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3Doodler's new kits help kids craft their own robots

Also on deck for kids: kits for architecture and product design.
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It used to be that if you gave a 3Doodler Start to a child, you'd have to throw them some stencils or otherwise pray they were creative enough to make something neat. Not so anymore. Eager to empower a new generation of Boston Dynamics engineers, 3Doodler is releasing a new robotics kit that lets kids — what else? — create their own moving machines out of melted plastic and sheer moxie.

For the most part, the robotics kit is full of stuff we've seen before. There's the 3Doodler Start, for instance — released about this time last year, it's a curvier, cheaper, safer version of the 3D printing pen meant for wee lads and lasses. Also in the package is the requisite plastic, some "DoodleBlocks" (a.k.a. molds kids that extrude their plastic into), gears, a motor and a battery pack.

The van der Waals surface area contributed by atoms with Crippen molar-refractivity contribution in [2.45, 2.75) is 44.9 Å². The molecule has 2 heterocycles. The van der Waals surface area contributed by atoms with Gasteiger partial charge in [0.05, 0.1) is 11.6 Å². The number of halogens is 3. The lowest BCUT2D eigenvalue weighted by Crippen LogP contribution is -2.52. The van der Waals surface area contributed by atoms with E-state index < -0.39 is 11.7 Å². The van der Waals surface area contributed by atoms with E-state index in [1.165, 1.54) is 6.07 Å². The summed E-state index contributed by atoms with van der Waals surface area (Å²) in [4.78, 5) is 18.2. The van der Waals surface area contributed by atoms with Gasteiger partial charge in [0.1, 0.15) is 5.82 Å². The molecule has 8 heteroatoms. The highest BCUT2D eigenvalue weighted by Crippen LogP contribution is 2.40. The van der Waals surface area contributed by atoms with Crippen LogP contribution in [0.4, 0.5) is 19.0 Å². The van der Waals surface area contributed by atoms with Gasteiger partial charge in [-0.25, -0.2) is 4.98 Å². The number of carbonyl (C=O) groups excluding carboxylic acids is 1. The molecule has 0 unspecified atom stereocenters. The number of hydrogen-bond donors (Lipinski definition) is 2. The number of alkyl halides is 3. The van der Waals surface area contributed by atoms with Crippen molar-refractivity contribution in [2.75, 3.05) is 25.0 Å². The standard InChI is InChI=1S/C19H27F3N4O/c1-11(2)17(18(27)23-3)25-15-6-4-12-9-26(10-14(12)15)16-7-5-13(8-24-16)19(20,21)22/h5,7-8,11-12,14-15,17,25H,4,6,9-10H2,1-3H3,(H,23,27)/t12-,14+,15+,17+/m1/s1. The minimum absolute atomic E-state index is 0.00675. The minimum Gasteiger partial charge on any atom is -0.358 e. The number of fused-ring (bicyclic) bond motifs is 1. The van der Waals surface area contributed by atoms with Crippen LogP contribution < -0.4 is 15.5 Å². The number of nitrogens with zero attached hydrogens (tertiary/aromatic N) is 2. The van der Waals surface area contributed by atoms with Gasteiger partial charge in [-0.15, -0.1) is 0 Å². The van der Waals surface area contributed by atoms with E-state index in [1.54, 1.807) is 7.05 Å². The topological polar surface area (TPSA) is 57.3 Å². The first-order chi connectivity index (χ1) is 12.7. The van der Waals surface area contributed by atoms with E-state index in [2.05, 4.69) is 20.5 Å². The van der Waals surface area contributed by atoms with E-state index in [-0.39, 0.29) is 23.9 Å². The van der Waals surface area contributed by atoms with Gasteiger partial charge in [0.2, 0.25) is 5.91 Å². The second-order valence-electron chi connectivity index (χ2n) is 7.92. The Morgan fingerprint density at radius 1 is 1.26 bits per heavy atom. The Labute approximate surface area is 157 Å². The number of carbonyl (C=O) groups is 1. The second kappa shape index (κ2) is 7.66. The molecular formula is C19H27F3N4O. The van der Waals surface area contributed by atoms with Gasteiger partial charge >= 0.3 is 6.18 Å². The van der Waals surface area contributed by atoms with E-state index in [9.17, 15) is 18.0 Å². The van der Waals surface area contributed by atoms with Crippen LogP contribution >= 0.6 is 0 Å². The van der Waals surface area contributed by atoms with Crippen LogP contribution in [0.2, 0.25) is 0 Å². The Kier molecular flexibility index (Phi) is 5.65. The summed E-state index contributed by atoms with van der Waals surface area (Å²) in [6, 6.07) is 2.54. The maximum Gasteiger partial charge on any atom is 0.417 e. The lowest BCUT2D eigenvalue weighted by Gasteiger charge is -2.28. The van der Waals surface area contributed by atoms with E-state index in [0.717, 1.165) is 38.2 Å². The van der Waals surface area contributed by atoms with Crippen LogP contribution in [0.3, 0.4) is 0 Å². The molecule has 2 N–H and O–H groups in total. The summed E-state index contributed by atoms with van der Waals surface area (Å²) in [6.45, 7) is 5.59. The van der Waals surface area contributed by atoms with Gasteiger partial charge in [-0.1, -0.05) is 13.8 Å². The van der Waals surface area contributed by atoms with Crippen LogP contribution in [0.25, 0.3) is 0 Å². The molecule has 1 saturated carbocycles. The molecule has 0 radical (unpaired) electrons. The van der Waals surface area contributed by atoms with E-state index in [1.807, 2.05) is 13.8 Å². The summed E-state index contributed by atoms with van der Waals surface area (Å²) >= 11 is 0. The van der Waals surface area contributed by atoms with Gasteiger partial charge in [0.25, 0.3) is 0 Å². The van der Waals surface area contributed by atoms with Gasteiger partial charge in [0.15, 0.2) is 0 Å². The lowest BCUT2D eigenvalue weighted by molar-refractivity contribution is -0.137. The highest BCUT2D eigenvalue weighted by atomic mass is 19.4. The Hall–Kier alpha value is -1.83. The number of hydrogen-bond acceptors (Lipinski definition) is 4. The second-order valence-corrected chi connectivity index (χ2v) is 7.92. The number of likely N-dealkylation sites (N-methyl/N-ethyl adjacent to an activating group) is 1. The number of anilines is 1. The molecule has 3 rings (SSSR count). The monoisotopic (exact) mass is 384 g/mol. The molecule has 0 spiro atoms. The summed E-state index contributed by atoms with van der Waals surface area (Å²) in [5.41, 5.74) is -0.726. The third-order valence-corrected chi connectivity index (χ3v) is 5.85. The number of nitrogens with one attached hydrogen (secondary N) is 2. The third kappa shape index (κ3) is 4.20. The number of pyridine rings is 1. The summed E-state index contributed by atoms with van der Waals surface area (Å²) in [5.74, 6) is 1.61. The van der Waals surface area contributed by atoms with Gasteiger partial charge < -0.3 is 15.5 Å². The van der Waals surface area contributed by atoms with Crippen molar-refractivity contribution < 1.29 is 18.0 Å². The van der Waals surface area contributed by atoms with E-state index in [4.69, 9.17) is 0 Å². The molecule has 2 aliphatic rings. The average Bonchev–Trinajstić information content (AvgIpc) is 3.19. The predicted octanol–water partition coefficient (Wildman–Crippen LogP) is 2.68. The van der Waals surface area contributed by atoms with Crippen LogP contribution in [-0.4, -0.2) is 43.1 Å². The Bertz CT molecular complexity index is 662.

While some kids will probably figure out how to craft their own pint-sized Big Dogs by themselves, an included activity guide should help everyone else get creative without too much wailing or gnashing of teeth. The robotics kit might be the most immediately fascinating, but it isn't the only new bundle the 3Doodler team has created — there are also new architecture and product design starter kits for would-be Frank Lloyd Wrights and Jony Ives, too.

It's nice to see 3Doodler more fully explore the ways kids can create with these kits, but co-founders Max Bogue and Daniel Cowen have also spent plenty of time chasing down some potentially lucrative licensing deals. Just look at the rest of their Toy Fair line-up: there's a Powerpuff Girls edition Start pen in the works, and the company's full-size 3Doodler Create will be offered in a Star Trek tie-in package that offers the ability to craft "Spock ears, Klingon foreheads, Phasers, and more." Don't throw your wallet at your screen just yet, though — all of these packages are expected to launch this Spring.

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